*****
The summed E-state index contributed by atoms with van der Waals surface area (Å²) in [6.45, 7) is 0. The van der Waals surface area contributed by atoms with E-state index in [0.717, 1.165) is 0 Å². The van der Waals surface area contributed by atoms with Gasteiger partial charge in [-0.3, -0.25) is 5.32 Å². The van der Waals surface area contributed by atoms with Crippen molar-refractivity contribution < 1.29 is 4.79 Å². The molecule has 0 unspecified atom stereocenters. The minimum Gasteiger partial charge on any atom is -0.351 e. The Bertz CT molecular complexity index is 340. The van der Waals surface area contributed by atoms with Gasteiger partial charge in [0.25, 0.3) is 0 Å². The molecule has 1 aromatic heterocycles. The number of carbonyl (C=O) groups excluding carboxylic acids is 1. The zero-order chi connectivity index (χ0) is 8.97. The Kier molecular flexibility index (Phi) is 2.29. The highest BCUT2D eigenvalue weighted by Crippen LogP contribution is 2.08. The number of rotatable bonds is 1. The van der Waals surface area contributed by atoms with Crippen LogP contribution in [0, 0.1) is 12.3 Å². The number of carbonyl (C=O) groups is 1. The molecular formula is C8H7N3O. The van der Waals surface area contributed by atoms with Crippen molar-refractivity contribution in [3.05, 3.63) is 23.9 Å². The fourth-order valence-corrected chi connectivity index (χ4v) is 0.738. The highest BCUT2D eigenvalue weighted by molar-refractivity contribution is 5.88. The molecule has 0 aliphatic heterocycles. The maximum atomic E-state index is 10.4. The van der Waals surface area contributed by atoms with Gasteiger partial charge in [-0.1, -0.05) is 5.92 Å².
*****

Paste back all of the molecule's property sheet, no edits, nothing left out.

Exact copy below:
The summed E-state index contributed by atoms with van der Waals surface area (Å²) in [6.45, 7) is 0. The van der Waals surface area contributed by atoms with E-state index in [0.717, 1.165) is 0 Å². The van der Waals surface area contributed by atoms with Gasteiger partial charge in [-0.3, -0.25) is 5.32 Å². The van der Waals surface area contributed by atoms with Crippen molar-refractivity contribution < 1.29 is 4.79 Å². The molecule has 0 unspecified atom stereocenters. The minimum Gasteiger partial charge on any atom is -0.351 e. The Bertz CT molecular complexity index is 340. The van der Waals surface area contributed by atoms with Gasteiger partial charge in [0.25, 0.3) is 0 Å². The molecule has 1 aromatic heterocycles. The number of carbonyl (C=O) groups excluding carboxylic acids is 1. The zero-order chi connectivity index (χ0) is 8.97. The Kier molecular flexibility index (Phi) is 2.29. The highest BCUT2D eigenvalue weighted by Crippen LogP contribution is 2.08. The number of rotatable bonds is 1. The van der Waals surface area contributed by atoms with Crippen LogP contribution in [0, 0.1) is 12.3 Å². The number of carbonyl (C=O) groups is 1. The molecular formula is C8H7N3O. The van der Waals surface area contributed by atoms with Crippen molar-refractivity contribution in [3.05, 3.63) is 23.9 Å². The fourth-order valence-corrected chi connectivity index (χ4v) is 0.738. The highest BCUT2D eigenvalue weighted by molar-refractivity contribution is 5.88. The molecule has 0 aliphatic heterocycles. The maximum atomic E-state index is 10.4. The van der Waals surface area contributed by atoms with Gasteiger partial charge in [-0.1, -0.05) is 5.92 Å².